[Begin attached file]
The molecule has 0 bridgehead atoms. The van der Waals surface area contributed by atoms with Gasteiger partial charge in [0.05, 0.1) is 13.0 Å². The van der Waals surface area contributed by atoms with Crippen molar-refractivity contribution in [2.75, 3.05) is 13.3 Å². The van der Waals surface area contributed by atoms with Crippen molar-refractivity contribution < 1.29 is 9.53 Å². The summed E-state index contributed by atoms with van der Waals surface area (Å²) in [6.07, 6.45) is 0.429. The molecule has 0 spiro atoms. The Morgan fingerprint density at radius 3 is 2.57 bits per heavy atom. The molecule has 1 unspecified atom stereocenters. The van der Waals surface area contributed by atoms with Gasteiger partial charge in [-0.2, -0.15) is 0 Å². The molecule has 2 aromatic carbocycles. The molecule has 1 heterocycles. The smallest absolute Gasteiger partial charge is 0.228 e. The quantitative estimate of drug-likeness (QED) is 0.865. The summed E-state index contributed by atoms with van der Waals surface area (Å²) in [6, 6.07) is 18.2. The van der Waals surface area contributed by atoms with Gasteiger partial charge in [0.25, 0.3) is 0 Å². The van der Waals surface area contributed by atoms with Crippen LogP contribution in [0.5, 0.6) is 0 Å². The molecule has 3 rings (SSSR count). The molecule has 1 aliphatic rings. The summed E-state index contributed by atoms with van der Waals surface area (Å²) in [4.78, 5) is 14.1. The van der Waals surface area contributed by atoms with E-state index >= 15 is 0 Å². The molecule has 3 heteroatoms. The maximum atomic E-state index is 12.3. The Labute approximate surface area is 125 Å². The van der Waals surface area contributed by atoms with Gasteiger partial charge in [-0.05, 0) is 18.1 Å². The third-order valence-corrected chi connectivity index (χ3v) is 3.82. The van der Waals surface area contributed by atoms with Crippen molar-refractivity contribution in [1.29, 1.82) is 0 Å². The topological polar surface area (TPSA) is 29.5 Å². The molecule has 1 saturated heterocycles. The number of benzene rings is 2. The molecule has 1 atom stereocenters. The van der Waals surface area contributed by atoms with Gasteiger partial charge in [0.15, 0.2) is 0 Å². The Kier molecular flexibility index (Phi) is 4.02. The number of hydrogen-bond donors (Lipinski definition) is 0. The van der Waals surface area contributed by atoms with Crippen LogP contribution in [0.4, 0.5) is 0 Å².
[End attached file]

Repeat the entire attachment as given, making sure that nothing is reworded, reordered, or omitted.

The molecule has 0 bridgehead atoms. The van der Waals surface area contributed by atoms with Gasteiger partial charge in [0.05, 0.1) is 13.0 Å². The van der Waals surface area contributed by atoms with Crippen molar-refractivity contribution in [2.75, 3.05) is 13.3 Å². The van der Waals surface area contributed by atoms with Crippen molar-refractivity contribution < 1.29 is 9.53 Å². The summed E-state index contributed by atoms with van der Waals surface area (Å²) in [6.07, 6.45) is 0.429. The molecule has 0 spiro atoms. The Morgan fingerprint density at radius 3 is 2.57 bits per heavy atom. The molecule has 1 unspecified atom stereocenters. The van der Waals surface area contributed by atoms with Gasteiger partial charge in [-0.2, -0.15) is 0 Å². The molecule has 2 aromatic carbocycles. The molecule has 1 heterocycles. The smallest absolute Gasteiger partial charge is 0.228 e. The quantitative estimate of drug-likeness (QED) is 0.865. The summed E-state index contributed by atoms with van der Waals surface area (Å²) in [6, 6.07) is 18.2. The van der Waals surface area contributed by atoms with Gasteiger partial charge in [0.25, 0.3) is 0 Å². The van der Waals surface area contributed by atoms with Crippen LogP contribution in [0.5, 0.6) is 0 Å². The molecule has 3 rings (SSSR count). The molecule has 1 aliphatic rings. The summed E-state index contributed by atoms with van der Waals surface area (Å²) in [4.78, 5) is 14.1. The van der Waals surface area contributed by atoms with E-state index >= 15 is 0 Å². The molecule has 3 heteroatoms. The maximum atomic E-state index is 12.3. The Labute approximate surface area is 125 Å². The van der Waals surface area contributed by atoms with Gasteiger partial charge in [-0.05, 0) is 18.1 Å². The third-order valence-corrected chi connectivity index (χ3v) is 3.82. The van der Waals surface area contributed by atoms with Crippen molar-refractivity contribution in [1.29, 1.82) is 0 Å². The topological polar surface area (TPSA) is 29.5 Å². The molecule has 1 saturated heterocycles. The number of benzene rings is 2. The molecule has 1 atom stereocenters. The van der Waals surface area contributed by atoms with Gasteiger partial charge in [0.15, 0.2) is 0 Å². The Kier molecular flexibility index (Phi) is 4.02. The number of hydrogen-bond donors (Lipinski definition) is 0. The van der Waals surface area contributed by atoms with Crippen LogP contribution in [0.4, 0.5) is 0 Å².